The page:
Why do some of our students consistently underperform and fail to fulfil their potential? This question has puzzled teachers for a very long time. Fortunately for us, new research has started to emerge that might have an answer. It turns out that there are three simple things that make a big difference.
Underachievement can be seen as the difference between what can be expected and what is really being achieved. Researchers recently tracked over 1400 students over the course of a school year and measured how well they did compared to their predicted marks. They compared students who underperformed, with those who performed as expected and with those who over-performed.
They found that underachieving students were:
- Less likely to implement effective learning strategies and score lower for having ‘learning goals’. Specifically, “when underachieving students plan, they evaluate and control the learning rhythm to a less extent”
- Had poorer relationships with their parents
- Had less emotional stability
This study highlights the importance of helping students develop metacognitive skills that helps them to become better learners. This includes teaching them about what works (for good examples of this, check out our blogs on Retrieval Practice and Spacing). It also emphasises the importance of being able to prepare, monitor and evaluate one’s own learning (which is a key part of improving metacognition)
Previous research sheds some light on why quality parental relationships are so important for student’s academic performance. Specifically, by having high expectations, encouraging good reading habits and providing clear boundaries have all been associated with enhanced academic achievements.
It has been long known in cognitive psychology the detrimental effect that stress has on mental wellbeing, life satisfaction and academic achievement. Excessive stress hinders how much a student learns and later remembers. Interestingly, a new research paper suggests that by educating students of the benefits of stress, and teaching them self-regulation strategies, we can help reduce the negative impacts it can have.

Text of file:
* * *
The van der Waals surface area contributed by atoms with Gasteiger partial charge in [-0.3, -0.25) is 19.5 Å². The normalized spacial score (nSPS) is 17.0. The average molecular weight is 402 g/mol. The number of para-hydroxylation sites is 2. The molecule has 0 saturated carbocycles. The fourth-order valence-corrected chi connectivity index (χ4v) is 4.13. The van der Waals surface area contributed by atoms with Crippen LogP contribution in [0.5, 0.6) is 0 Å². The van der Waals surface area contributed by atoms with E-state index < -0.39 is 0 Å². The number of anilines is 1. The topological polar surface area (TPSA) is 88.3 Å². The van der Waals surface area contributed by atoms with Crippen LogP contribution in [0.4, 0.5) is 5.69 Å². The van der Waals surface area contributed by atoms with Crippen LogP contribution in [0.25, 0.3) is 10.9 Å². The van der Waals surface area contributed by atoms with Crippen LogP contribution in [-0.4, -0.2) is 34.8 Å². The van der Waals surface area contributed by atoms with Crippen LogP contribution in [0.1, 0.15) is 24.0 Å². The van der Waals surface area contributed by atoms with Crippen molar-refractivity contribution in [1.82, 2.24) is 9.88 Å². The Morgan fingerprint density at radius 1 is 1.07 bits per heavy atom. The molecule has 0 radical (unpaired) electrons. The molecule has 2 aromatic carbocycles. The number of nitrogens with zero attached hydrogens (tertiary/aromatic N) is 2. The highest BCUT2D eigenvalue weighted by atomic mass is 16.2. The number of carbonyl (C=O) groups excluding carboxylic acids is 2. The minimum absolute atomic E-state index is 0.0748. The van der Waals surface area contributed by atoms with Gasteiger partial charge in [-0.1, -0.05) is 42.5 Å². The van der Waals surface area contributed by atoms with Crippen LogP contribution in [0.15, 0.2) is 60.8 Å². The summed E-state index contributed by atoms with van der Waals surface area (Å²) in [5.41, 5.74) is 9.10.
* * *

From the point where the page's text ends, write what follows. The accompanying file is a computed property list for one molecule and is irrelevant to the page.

Cause for Optimism
This study is fascinating as it sheds light on one of the most fundamental questions facing schools… ‘how do we help ensure every child maximises their abilities?’ What is encouraging, is that the three areas detailed above are not fixed traits. They can be improved and developed.
By teaching students how to learn more efficiently (and ensure that the struggling students are implementing these strategies), working closely with and educating parents on how they can best help their child, and finally, showing students strategies to improve their self-regulation and emotional control, we can help bridge the gap between potential and reality.
With schools now using Progress 8 scores (which measures the value the school has added to each child) instead of how many students get A*-C, any research that looks specifically at why some students struggle is particularly valuable.
There are many factors that combine and contribute to how well a child does at school. This study could offer a valuable insight for all teachers and school leaders as to what they can do to best help struggling students. Central to this seems to be helping them better utilise effective learning strategies. If they can do this, then we offer each and every child the chance to shine and thrive during their education.